Jerry Levy, 87, a 20-year resident of the Polo Club with wife Thelma, said the outbreak and Gov. Ron DeSantis’ order for people to stay home have disrupted his lifestyle, which most days used to include tennis, poker and often dinner with friends.
“Mentally, people are breaking down,” said Thelma, 88. “Two weeks was fine, but it’s hard to accept that this is how it’s going to be for a while. And people are getting cranky.”
Jerry and Thelma Levy, residents of the Polo Club of Boca Raton, Florida, say they are having to give up many of their usual activities to stay safe from the coronavirus outbreak, which has hit their community hard. “It’s hard to accept that this is how it’s going to be for a while,” Thelma Levy says.(COURTESY OF JERRY AND THELMA LEVY)
The Levys pass most days reading, walking in their community of 3,000 people, watching movies on television and videoconferencing with friends and family. They still go to grocery stores but are now wearing gloves and face coverings. When their housekeeper visited last week, they gave her a mask and gloves before she started working.
At Century Village, a large retirement community in West Palm Beach, residents are adjusting gradually to their new lifestyles. “We are bored, anxious and would love to have an indication when this will be over,” said Bobbi Levin, 80, who works on several social committees at her condo complex.
“It feels like we are on a forced vacation,” said Levin, who moved from New York 20 years ago. “I do crossword puzzles and catch up with Netflix.”
Lately, Levin said, she stays home and waves to people from a distance while standing in the outdoor hallway. It helps having her sister next door.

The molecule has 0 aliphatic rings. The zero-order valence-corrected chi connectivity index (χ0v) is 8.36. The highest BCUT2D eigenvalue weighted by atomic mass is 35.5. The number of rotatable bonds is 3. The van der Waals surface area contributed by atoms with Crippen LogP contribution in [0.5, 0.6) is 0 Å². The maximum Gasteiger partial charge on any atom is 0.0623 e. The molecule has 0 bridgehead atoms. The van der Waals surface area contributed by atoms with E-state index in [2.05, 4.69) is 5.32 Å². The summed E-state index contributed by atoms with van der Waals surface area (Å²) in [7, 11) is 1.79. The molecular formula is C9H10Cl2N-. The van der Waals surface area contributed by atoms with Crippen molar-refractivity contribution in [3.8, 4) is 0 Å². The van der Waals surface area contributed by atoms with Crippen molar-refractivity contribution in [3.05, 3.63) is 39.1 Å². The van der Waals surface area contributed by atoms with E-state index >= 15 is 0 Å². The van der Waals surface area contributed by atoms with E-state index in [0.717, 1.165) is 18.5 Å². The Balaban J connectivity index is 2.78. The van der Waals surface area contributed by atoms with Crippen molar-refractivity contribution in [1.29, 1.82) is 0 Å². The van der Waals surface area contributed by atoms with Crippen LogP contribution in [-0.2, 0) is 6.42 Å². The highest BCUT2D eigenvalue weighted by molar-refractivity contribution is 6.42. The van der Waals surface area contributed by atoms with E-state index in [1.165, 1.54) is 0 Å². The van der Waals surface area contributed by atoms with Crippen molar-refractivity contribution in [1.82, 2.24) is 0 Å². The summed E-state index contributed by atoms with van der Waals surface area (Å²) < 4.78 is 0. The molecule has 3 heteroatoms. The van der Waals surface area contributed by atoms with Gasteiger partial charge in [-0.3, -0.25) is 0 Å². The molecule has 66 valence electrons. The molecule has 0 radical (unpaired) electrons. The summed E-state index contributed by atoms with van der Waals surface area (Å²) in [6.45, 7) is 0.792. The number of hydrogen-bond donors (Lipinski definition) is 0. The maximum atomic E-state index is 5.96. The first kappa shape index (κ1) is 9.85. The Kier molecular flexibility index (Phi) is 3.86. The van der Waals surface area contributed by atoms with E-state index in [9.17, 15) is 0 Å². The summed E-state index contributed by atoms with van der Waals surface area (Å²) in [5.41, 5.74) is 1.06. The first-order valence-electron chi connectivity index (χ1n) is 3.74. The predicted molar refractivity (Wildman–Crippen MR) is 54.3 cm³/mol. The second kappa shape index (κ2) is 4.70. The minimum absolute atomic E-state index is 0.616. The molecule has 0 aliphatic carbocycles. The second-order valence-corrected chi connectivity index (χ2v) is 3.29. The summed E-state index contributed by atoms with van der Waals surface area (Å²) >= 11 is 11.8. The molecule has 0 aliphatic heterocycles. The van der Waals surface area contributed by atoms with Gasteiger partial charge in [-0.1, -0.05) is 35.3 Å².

Dr. Joseph Ouslander, a professor of geriatric medicine at Florida Atlantic University in Boca Raton, said he worries about many seniors in the county who live alone and cut off from others.
“We see so many vulnerable people who are living on the edge by themselves and do not have any close family in the area, and they are not able to get the things they need,” he said.
Ouslander, who works at a medical clinic serving several retirement communities and nursing homes, recommends that seniors do anything they can to stay active — even walking around their house or neighborhood — as well as use social media to reach out to friends and family.
Dr. Joel Rosenberg, a retired heart doctor who lives at the Polo Club in Boca Raton, has played “amateur disease detective” in recent weeks talking to many of the 20 residents who have tested positive and are still at home. He said all three deaths were of people with underlying lung or heart disease. Most of the rest have already recovered.
Many who were infected had either traveled recently to New York or been in close contact with people from there, he said.
No one is inviting guests into their homes anymore. It’s becoming common to see people holding happy hours in their driveways, with one resident sitting in each corner at least 15 to 20 feet away from the others.
“Humans are social animals, so it’s hard not to be social,” Rosenberg said.